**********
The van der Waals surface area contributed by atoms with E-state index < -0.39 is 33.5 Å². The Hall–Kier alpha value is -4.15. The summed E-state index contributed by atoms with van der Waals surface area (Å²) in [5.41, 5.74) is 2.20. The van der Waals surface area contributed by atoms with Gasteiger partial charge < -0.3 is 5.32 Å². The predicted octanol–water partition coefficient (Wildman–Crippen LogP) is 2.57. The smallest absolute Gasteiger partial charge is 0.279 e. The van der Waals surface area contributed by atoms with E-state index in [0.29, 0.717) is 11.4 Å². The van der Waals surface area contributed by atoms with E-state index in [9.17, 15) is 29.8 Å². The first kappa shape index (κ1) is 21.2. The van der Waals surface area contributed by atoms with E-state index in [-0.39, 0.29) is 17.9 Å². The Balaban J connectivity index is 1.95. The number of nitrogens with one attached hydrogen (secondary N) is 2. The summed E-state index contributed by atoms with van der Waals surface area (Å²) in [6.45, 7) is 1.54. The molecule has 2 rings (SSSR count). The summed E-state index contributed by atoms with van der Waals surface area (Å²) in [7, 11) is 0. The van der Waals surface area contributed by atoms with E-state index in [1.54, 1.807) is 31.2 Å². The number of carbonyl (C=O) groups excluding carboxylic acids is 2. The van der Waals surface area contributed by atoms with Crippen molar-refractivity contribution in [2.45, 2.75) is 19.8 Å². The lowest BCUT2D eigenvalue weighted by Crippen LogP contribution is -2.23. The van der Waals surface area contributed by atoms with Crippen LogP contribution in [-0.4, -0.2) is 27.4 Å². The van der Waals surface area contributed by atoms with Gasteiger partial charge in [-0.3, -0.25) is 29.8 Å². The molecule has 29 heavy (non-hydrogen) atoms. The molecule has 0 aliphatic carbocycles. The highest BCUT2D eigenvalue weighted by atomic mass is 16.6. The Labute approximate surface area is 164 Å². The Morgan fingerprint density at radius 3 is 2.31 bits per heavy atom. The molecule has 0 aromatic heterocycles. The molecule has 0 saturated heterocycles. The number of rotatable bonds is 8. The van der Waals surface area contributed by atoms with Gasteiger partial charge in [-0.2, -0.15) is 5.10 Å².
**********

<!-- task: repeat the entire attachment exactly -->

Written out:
The van der Waals surface area contributed by atoms with E-state index < -0.39 is 33.5 Å². The Hall–Kier alpha value is -4.15. The summed E-state index contributed by atoms with van der Waals surface area (Å²) in [5.41, 5.74) is 2.20. The van der Waals surface area contributed by atoms with Gasteiger partial charge < -0.3 is 5.32 Å². The predicted octanol–water partition coefficient (Wildman–Crippen LogP) is 2.57. The smallest absolute Gasteiger partial charge is 0.279 e. The van der Waals surface area contributed by atoms with E-state index in [0.29, 0.717) is 11.4 Å². The van der Waals surface area contributed by atoms with E-state index in [9.17, 15) is 29.8 Å². The first kappa shape index (κ1) is 21.2. The van der Waals surface area contributed by atoms with E-state index in [-0.39, 0.29) is 17.9 Å². The Balaban J connectivity index is 1.95. The number of nitrogens with one attached hydrogen (secondary N) is 2. The summed E-state index contributed by atoms with van der Waals surface area (Å²) in [6.45, 7) is 1.54. The molecule has 2 rings (SSSR count). The summed E-state index contributed by atoms with van der Waals surface area (Å²) in [7, 11) is 0. The van der Waals surface area contributed by atoms with E-state index in [1.54, 1.807) is 31.2 Å². The number of carbonyl (C=O) groups excluding carboxylic acids is 2. The van der Waals surface area contributed by atoms with Crippen molar-refractivity contribution in [2.45, 2.75) is 19.8 Å². The lowest BCUT2D eigenvalue weighted by Crippen LogP contribution is -2.23. The van der Waals surface area contributed by atoms with Crippen LogP contribution in [-0.4, -0.2) is 27.4 Å². The van der Waals surface area contributed by atoms with Gasteiger partial charge in [-0.3, -0.25) is 29.8 Å². The molecule has 29 heavy (non-hydrogen) atoms. The molecule has 0 aliphatic carbocycles. The highest BCUT2D eigenvalue weighted by atomic mass is 16.6. The Labute approximate surface area is 164 Å². The Morgan fingerprint density at radius 3 is 2.31 bits per heavy atom. The molecule has 0 aromatic heterocycles. The molecule has 0 saturated heterocycles. The number of rotatable bonds is 8. The van der Waals surface area contributed by atoms with Gasteiger partial charge in [-0.2, -0.15) is 5.10 Å².